Staying connected to on-campus upheaval

Students find keeping track is difficult, but doable while living at home

Santi Quiroga Medina, Staff writer

Protests, lawsuits, and COVID outbreaks have marked a tumultuous and eventful year at Seattle Pacific University. Many students are experiencing the term from a distance as they take classes online from their homes across the country.

Ernest Ibanga is a sophomore from Lacey, Washington and says the distance has made it difficult for him to keep up with the issue revolving around the Board of Trustees.

“I’m still connected with the hall that I was a part of when I was on campus. We had this group chat on Groupme and when everything went down, I was like ‘Oh what’s going on?” said Ibanga. “My friends and room advisor started talking about it and that’s when I found out what was going on. Besides that, I’ve only received bits and pieces from other sources like emails.”

Lexi Hellums is a Junior majoring in Biology and she has mostly been able to stay up to date with campus events. (Courtesy of Lexi Hellums)

Lexi Hellums, a junior majoring in biology, is currently living in Colorado and says that it’s been relatively easy to keep up.

“I get my info from my friends and the emails the school has sent out,” said Hellums. “Many of my teachers have even mentioned it and sent emails so I definitely still get informed about it.”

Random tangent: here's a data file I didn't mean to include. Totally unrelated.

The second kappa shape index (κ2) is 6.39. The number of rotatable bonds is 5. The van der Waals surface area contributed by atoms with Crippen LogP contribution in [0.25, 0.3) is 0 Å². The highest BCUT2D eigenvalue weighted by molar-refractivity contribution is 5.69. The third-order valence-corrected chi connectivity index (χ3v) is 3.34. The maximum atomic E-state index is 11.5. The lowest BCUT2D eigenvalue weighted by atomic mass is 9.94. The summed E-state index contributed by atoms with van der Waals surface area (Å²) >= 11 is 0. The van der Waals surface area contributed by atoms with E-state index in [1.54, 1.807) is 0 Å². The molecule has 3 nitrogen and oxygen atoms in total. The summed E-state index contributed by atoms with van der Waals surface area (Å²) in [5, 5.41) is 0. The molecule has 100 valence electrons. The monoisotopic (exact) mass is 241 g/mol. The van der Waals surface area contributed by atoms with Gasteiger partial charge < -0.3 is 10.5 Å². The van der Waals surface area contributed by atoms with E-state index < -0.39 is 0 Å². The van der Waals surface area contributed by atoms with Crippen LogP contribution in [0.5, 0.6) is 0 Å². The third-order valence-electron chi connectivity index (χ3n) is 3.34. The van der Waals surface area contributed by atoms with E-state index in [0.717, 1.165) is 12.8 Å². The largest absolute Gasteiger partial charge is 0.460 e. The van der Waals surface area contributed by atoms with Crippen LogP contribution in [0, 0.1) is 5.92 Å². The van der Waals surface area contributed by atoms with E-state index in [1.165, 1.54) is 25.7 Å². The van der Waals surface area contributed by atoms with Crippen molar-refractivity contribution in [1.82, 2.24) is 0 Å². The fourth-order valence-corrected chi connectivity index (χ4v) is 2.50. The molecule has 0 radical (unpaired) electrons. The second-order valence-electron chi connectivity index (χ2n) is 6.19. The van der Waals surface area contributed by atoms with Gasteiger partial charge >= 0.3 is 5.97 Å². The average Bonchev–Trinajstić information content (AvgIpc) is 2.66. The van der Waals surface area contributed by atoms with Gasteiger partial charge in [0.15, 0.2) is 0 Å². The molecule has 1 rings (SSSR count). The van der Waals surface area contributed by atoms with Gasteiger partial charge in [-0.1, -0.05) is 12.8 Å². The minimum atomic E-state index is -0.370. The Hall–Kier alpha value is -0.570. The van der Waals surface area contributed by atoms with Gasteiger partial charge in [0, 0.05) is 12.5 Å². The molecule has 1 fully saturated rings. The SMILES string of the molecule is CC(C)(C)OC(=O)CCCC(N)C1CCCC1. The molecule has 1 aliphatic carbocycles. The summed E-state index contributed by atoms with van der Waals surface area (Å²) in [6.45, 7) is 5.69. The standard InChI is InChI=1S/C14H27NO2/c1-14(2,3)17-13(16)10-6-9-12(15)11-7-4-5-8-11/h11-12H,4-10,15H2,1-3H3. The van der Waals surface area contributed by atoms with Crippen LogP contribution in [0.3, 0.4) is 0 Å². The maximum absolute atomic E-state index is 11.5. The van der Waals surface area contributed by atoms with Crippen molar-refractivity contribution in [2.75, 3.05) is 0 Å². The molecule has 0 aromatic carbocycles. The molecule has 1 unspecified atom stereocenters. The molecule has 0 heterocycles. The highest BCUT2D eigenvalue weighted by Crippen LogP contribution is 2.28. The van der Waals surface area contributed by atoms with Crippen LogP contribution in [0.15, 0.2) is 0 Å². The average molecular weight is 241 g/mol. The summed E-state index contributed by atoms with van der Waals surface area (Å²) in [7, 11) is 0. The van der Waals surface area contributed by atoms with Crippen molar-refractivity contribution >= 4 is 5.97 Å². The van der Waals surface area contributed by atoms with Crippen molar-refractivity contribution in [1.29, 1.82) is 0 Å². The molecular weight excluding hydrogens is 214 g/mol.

Mia Perez, a current freshman double majoring in social justice and english literature is currently in Southern California, and though she has never spent a quarter on campus, she has remained involved in student-organized events.

“I’ve been involved as much as I’ve been able to given that I live two states away. Even since March of 2020, I’ve been involved in LGBTQ+ communities at SPU,” said Perez. “Instagram pages like the ASSP page, the Haven page, and the SPU LGBTQ+ Alumni pages have been posting a lot of information on community issues. I’m also friends with people who have coordinated many of the events that have happened so that’s helped too.”

Though these students may be inhibited from participating in physical events, many out-of-state students still care deeply about issues affecting SPU, most notably the fight to remove the Statement on Human Sexuality.

“I’m upset with the decision they’ve made. I do not believe who you love is a sin and I urge the board to educate themselves on the matter,” said Hellums. “The Bible is a very old book and as I’ve learned in my religion classes, it is hard to interpret correctly to today’s issues and views. Plus God’s greatest commandment is to love him and his second greatest is to love others (Matthew 22:36-40). so this discrimination in my opinion goes directly against God’s second greatest commandment.”

This sense of community is strong for students like Hellums and Perez despite being out-of-state.

“I wish that things were different and it breaks my heart that students and faculty on campus have to fight against all of this,” said Perez. “I don’t think we’re gonna get very far if we just sit and be angry, which is why I think it’s so special and important that there are so many students still involved.”